Hushmail and the security misunderstanding
Let’s talk a bit about a very common topic which is widely discussed whenever secure communication is brought up: encrypted emails. People often wonder what the best way to talk securely is through email. Hushmail is a popular service, if you haven’t heard of it then look it up. The problem with Hushmail is that people believe that it’s secure. Searching for them on Twitter brings up tweets written by groups such as Anonymous and the recent Occupy Wall Street inspired subcultures. The problem with most Hushmail users is that they believe that they are secure, either because they have no idea of what they’re relying on or because they didn’t read what they’re told. Hushmail has, like the marketing genious it is, after all, never really claimed to be secure. At least not if you dig around a bit and actually read what they’re saying. You don’t have to be a rocket scientist to see a monetary interest in not printing such information directly in your face, but instead build a security facade with keyhole images all over the place. The problem is that people haven’t done their homework.
“Hush restricts user information and has protocols that allow only specific employees to have access to the user database itself.”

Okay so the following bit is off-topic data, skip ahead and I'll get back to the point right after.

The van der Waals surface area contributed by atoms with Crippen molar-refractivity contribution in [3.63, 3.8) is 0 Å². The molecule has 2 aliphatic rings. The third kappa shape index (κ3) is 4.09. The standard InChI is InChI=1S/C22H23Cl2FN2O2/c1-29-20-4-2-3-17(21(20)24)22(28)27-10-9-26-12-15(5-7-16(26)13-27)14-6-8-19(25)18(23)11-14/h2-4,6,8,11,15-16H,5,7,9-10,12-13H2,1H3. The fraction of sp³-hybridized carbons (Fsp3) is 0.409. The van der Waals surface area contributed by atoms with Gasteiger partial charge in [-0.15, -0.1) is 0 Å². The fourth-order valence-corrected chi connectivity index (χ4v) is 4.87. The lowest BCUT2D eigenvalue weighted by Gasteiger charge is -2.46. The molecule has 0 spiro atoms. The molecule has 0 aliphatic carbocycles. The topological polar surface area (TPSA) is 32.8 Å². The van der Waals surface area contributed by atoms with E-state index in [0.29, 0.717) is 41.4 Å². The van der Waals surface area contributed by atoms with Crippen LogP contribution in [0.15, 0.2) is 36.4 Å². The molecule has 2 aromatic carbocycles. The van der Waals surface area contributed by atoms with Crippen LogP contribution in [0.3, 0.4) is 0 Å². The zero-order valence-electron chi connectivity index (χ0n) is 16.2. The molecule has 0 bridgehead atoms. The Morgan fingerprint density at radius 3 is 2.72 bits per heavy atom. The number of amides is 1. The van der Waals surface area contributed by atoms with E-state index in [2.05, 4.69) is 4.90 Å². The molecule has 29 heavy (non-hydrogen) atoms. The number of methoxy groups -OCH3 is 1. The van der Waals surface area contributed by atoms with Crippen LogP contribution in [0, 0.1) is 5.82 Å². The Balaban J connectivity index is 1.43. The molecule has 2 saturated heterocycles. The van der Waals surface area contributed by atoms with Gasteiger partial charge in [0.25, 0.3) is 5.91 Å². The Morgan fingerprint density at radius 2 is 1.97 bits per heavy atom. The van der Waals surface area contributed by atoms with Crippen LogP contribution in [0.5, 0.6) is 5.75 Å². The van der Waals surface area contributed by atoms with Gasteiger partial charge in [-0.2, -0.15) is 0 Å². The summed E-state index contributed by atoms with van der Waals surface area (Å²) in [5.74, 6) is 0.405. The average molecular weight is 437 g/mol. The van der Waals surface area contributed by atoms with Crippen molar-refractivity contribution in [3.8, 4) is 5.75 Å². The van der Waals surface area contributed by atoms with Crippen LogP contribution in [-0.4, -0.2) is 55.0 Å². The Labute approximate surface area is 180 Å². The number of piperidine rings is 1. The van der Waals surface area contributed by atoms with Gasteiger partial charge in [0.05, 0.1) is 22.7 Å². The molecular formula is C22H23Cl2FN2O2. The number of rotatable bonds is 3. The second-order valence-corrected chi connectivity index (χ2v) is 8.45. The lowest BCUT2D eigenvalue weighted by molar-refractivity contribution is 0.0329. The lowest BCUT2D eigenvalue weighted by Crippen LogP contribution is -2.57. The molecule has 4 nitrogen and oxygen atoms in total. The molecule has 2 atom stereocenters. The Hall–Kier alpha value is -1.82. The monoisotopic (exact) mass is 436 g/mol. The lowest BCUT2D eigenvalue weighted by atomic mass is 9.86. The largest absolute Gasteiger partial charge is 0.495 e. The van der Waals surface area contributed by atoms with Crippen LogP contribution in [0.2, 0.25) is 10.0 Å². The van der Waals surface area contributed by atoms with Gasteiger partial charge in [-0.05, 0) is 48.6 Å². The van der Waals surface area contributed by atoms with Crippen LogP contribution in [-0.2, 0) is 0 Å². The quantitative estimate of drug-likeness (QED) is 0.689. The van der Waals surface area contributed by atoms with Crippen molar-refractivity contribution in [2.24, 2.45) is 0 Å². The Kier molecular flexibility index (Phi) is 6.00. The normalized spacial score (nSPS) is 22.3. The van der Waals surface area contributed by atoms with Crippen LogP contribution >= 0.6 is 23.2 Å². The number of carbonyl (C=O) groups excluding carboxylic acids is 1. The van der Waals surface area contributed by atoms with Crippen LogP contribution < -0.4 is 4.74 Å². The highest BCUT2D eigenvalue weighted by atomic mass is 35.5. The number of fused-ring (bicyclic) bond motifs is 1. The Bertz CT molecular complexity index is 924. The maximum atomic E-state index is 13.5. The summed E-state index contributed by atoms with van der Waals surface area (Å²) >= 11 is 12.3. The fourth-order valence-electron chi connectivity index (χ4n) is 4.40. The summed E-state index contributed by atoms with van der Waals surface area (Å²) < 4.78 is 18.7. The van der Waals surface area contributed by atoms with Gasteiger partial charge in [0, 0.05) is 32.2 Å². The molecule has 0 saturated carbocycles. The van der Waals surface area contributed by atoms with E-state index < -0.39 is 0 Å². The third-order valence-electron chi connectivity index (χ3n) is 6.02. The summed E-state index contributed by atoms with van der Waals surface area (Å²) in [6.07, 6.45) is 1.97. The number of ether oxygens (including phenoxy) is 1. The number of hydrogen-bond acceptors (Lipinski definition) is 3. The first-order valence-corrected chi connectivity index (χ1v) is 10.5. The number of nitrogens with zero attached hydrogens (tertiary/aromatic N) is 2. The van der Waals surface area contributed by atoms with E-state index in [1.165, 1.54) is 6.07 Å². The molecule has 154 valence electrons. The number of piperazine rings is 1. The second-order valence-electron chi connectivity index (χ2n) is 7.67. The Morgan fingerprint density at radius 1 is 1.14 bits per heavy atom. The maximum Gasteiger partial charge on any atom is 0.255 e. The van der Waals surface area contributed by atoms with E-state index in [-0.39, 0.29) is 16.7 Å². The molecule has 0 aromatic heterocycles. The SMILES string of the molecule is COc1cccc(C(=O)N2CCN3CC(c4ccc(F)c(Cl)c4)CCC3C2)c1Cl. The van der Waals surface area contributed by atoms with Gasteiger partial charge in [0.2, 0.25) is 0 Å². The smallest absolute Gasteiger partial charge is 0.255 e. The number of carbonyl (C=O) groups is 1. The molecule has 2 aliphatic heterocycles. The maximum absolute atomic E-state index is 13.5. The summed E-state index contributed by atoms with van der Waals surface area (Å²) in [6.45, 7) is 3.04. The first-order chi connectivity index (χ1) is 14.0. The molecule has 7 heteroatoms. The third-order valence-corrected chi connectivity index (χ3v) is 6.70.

Man, I love buzzwords… Continuing: “Hushmail does not put you above the law”:
“We are committed to the privacy of our users, and will absolutely not release user data without an order that is legally enforceable under the laws of British Columbia, Canada, which is the jurisdiction where our servers are located. In addition, we require that any such order refer specifically to the account for which data is required.
That means that there is no guarantee that we will not be compelled, under an order enforceable under the laws of British Columbia, Canada, to treat a user named in an order differently, and compromise that user’s privacy.”
A trip down Hushmail’s memory lane reveals that it handed over 12 CDs of decrypted emails to the US authorities, but that’s not really worth going further into. Let’s just conclude that it’s entirely possible.
The moral of the story is that you’re trusting a service with your private communication which promises to not release any data to governments unless they explicitly ask for it through Canadian law as proxy. The same governments that already passed mass surveillance laws which are probably at least a tad reason of why you want to secure your digital communication to begin with. For all we know, they might already have politely asked Hushmail and similar services to install backdoors which they could use whenever. You lose, but please don’t forget to insert all your coins and play again.